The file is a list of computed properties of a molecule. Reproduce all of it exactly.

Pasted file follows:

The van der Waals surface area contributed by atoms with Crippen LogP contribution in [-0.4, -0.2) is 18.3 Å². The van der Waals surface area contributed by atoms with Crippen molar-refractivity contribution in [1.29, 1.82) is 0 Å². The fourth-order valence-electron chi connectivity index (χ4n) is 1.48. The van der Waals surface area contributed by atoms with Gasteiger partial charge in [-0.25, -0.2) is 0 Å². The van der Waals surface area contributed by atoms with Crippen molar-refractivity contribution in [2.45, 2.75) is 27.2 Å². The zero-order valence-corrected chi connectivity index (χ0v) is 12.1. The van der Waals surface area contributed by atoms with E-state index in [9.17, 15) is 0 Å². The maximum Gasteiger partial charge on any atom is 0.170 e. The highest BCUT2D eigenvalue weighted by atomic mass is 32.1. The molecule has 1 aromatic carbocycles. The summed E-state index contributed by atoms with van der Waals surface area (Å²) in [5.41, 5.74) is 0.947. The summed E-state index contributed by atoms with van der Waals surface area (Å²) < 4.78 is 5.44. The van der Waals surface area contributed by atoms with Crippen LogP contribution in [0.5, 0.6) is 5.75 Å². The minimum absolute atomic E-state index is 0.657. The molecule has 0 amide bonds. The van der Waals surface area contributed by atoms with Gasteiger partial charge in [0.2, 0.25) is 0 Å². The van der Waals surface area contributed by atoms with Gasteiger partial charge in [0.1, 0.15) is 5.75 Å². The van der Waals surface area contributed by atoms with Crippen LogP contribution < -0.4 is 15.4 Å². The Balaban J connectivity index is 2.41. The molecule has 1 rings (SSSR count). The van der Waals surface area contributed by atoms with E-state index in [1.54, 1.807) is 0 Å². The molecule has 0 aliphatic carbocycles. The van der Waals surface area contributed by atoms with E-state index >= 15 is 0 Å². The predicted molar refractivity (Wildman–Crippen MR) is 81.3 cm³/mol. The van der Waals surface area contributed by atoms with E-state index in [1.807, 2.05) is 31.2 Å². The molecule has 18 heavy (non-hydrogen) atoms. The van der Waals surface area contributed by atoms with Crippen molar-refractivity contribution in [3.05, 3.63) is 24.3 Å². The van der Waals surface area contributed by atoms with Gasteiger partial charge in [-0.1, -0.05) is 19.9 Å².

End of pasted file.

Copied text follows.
The van der Waals surface area contributed by atoms with Crippen LogP contribution in [-0.4, -0.2) is 18.3 Å². The van der Waals surface area contributed by atoms with Crippen molar-refractivity contribution in [1.29, 1.82) is 0 Å². The fourth-order valence-electron chi connectivity index (χ4n) is 1.48. The van der Waals surface area contributed by atoms with Gasteiger partial charge in [-0.25, -0.2) is 0 Å². The van der Waals surface area contributed by atoms with Crippen molar-refractivity contribution in [2.45, 2.75) is 27.2 Å². The zero-order valence-corrected chi connectivity index (χ0v) is 12.1. The van der Waals surface area contributed by atoms with E-state index in [9.17, 15) is 0 Å². The maximum Gasteiger partial charge on any atom is 0.170 e. The highest BCUT2D eigenvalue weighted by atomic mass is 32.1. The molecule has 1 aromatic carbocycles. The summed E-state index contributed by atoms with van der Waals surface area (Å²) in [5.41, 5.74) is 0.947. The summed E-state index contributed by atoms with van der Waals surface area (Å²) < 4.78 is 5.44. The van der Waals surface area contributed by atoms with Crippen LogP contribution in [0.5, 0.6) is 5.75 Å². The minimum absolute atomic E-state index is 0.657. The molecule has 0 amide bonds. The van der Waals surface area contributed by atoms with Gasteiger partial charge in [0.2, 0.25) is 0 Å². The van der Waals surface area contributed by atoms with Gasteiger partial charge in [0.1, 0.15) is 5.75 Å². The van der Waals surface area contributed by atoms with Crippen LogP contribution < -0.4 is 15.4 Å². The Balaban J connectivity index is 2.41. The molecule has 1 rings (SSSR count). The van der Waals surface area contributed by atoms with E-state index in [1.54, 1.807) is 0 Å². The molecule has 0 aliphatic carbocycles. The van der Waals surface area contributed by atoms with E-state index >= 15 is 0 Å². The predicted molar refractivity (Wildman–Crippen MR) is 81.3 cm³/mol. The van der Waals surface area contributed by atoms with E-state index in [1.807, 2.05) is 31.2 Å². The molecule has 18 heavy (non-hydrogen) atoms. The van der Waals surface area contributed by atoms with Crippen molar-refractivity contribution in [3.05, 3.63) is 24.3 Å². The van der Waals surface area contributed by atoms with Gasteiger partial charge in [-0.1, -0.05) is 19.9 Å².